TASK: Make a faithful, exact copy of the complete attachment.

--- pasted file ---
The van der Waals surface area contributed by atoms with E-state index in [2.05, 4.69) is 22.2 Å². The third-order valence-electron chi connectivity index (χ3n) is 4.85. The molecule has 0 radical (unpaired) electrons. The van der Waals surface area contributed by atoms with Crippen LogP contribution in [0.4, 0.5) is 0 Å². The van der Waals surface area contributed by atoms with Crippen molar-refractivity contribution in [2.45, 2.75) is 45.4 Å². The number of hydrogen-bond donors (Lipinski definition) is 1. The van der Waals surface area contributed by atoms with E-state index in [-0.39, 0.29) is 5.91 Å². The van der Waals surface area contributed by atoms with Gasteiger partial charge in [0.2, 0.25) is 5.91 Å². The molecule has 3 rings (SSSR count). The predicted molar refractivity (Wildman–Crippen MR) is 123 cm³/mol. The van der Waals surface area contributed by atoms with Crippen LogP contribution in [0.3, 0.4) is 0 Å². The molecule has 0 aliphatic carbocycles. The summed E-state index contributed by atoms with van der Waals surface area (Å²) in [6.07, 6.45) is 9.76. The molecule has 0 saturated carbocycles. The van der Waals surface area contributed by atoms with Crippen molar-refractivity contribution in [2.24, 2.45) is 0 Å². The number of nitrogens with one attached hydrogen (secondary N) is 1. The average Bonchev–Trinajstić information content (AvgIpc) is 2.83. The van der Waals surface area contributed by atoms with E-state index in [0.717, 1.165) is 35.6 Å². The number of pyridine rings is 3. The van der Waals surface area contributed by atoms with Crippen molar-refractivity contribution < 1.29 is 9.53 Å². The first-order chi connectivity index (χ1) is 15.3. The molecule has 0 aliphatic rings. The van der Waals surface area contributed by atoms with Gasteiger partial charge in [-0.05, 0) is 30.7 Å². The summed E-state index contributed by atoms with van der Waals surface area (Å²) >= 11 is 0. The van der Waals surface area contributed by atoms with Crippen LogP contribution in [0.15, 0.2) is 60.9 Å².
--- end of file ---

The van der Waals surface area contributed by atoms with E-state index in [2.05, 4.69) is 22.2 Å². The third-order valence-electron chi connectivity index (χ3n) is 4.85. The molecule has 0 radical (unpaired) electrons. The van der Waals surface area contributed by atoms with Crippen LogP contribution in [0.4, 0.5) is 0 Å². The van der Waals surface area contributed by atoms with Crippen molar-refractivity contribution in [2.45, 2.75) is 45.4 Å². The number of hydrogen-bond donors (Lipinski definition) is 1. The van der Waals surface area contributed by atoms with E-state index in [-0.39, 0.29) is 5.91 Å². The van der Waals surface area contributed by atoms with Gasteiger partial charge in [0.2, 0.25) is 5.91 Å². The molecule has 3 rings (SSSR count). The predicted molar refractivity (Wildman–Crippen MR) is 123 cm³/mol. The van der Waals surface area contributed by atoms with Crippen LogP contribution in [0.3, 0.4) is 0 Å². The molecule has 0 aliphatic carbocycles. The summed E-state index contributed by atoms with van der Waals surface area (Å²) in [6.07, 6.45) is 9.76. The molecule has 0 saturated carbocycles. The van der Waals surface area contributed by atoms with Crippen molar-refractivity contribution in [2.24, 2.45) is 0 Å². The number of nitrogens with one attached hydrogen (secondary N) is 1. The average Bonchev–Trinajstić information content (AvgIpc) is 2.83. The van der Waals surface area contributed by atoms with E-state index in [0.717, 1.165) is 35.6 Å². The number of pyridine rings is 3. The van der Waals surface area contributed by atoms with Crippen molar-refractivity contribution < 1.29 is 9.53 Å². The first-order chi connectivity index (χ1) is 15.3. The molecule has 0 aliphatic rings. The van der Waals surface area contributed by atoms with Gasteiger partial charge in [-0.05, 0) is 30.7 Å². The summed E-state index contributed by atoms with van der Waals surface area (Å²) >= 11 is 0. The van der Waals surface area contributed by atoms with Crippen LogP contribution in [0.15, 0.2) is 60.9 Å².